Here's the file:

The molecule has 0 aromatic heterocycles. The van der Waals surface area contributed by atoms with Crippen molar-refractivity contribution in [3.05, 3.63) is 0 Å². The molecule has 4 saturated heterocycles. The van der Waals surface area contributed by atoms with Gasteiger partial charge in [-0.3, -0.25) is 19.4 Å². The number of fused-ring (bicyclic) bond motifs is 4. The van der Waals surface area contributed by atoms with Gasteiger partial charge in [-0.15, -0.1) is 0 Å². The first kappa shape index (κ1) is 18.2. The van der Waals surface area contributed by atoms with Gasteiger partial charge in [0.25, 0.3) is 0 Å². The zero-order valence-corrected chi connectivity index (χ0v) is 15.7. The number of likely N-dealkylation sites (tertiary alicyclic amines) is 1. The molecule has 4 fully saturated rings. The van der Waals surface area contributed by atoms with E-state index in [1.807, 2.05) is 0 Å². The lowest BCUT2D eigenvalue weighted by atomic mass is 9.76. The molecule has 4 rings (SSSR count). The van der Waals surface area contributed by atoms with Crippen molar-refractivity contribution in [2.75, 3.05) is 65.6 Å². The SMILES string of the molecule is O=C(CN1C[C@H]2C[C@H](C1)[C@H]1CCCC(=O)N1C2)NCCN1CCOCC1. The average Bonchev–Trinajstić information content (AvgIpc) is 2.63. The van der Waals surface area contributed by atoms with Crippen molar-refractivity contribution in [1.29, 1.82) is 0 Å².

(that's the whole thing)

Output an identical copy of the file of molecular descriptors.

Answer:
The molecule has 0 aromatic heterocycles. The van der Waals surface area contributed by atoms with Crippen molar-refractivity contribution in [3.05, 3.63) is 0 Å². The molecule has 4 saturated heterocycles. The van der Waals surface area contributed by atoms with Gasteiger partial charge in [-0.3, -0.25) is 19.4 Å². The number of fused-ring (bicyclic) bond motifs is 4. The van der Waals surface area contributed by atoms with Gasteiger partial charge in [-0.15, -0.1) is 0 Å². The first kappa shape index (κ1) is 18.2. The van der Waals surface area contributed by atoms with Gasteiger partial charge in [0.25, 0.3) is 0 Å². The zero-order valence-corrected chi connectivity index (χ0v) is 15.7. The number of likely N-dealkylation sites (tertiary alicyclic amines) is 1. The molecule has 4 fully saturated rings. The van der Waals surface area contributed by atoms with E-state index in [1.807, 2.05) is 0 Å². The lowest BCUT2D eigenvalue weighted by atomic mass is 9.76. The molecule has 4 rings (SSSR count). The van der Waals surface area contributed by atoms with Crippen molar-refractivity contribution in [2.75, 3.05) is 65.6 Å². The SMILES string of the molecule is O=C(CN1C[C@H]2C[C@H](C1)[C@H]1CCCC(=O)N1C2)NCCN1CCOCC1. The average Bonchev–Trinajstić information content (AvgIpc) is 2.63. The van der Waals surface area contributed by atoms with Crippen molar-refractivity contribution in [1.29, 1.82) is 0 Å².